Medical Editor: John P. Cunha, DO, FACOEP
What Is Fluzone?
Fluzone (influenza virus) Vaccine is a "killed virus" vaccine used to prevent infection caused by influenza virus. The vaccine is redeveloped each year to contain specific strains of inactivated (killed) flu virus that are recommended by public health officials for that year.
What Are Side Effects of Fluzone?
Common side effects of Fluzone include:
- injection site reactions (soreness, redness, swelling, bruising pain, or a lump) that may last for up to 1-2 days,
- joint or muscle aches or pain,
- tired feeling,
- weakness, or
- fussiness or crying in children.
Call your doctor at once if you have side effects of Fluzone including:
- severe weakness or unusual feeling in your arms and legs (may occur 2 to 4 weeks after you receive the vaccine),
- high fever,
- seizures (convulsions), or
- unusual bleeding.
Dosage for Fluzone
The dosing of Fluzone is determined by the patient's age. Dosing is either 0.25 mL/Intramuscular, or 0.5 mL/Intramuscular, given in either one dose, or given as 2 doses at least 1 month apart.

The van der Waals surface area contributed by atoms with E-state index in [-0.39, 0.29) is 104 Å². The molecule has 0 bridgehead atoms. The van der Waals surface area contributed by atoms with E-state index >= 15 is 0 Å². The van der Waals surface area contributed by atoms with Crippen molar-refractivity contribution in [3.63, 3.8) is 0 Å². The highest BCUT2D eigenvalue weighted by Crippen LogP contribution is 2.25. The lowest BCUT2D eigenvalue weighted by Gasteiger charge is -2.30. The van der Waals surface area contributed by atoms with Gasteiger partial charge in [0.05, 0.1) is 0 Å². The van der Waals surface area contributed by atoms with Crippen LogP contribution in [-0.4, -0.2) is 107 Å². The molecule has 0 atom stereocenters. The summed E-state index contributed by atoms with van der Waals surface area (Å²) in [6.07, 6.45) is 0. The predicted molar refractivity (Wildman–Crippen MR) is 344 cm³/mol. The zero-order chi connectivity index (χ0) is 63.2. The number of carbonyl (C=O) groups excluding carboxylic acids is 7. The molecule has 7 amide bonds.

What Drugs, Substances, or Supplements Interact with Fluzone?
Fluzone Vaccine may interact with phenytoin, theophylline, blood thinners, steroid medicines, medications to treat psoriasis, rheumatoid arthritis, or other autoimmune disorders, or medicines to treat or prevent organ transplant rejection. Tell your doctor all medications and supplements you use.
Fluzone During Pregnancy or Breastfeeding
During pregnancy, Fluzone should be used only when prescribed. It is unknown if this drug passes into breast milk. Consult your doctor before breastfeeding.
Our Fluzone (influenza virus) Vaccine Drug Center provides a comprehensive view of available drug information as well as related drugs, user reviews, supplements, and diseases and conditions articles.
This is not a complete list of side effects and others may occur. Call your doctor for medical advice about side effects. You may report side effects to FDA at 1-800-FDA-1088.
Get emergency medical help if you have signs of an allergic reaction: hives; difficulty breathing; swelling of your face, lips, tongue, or throat.
You should not receive a booster vaccine if you had a life threatening allergic reaction after the first shot.
Keep track of any and all side effects you have. If you receive an influenza virus vaccine in the future, you will need to tell the vaccination provider if the previous shot caused any side effects.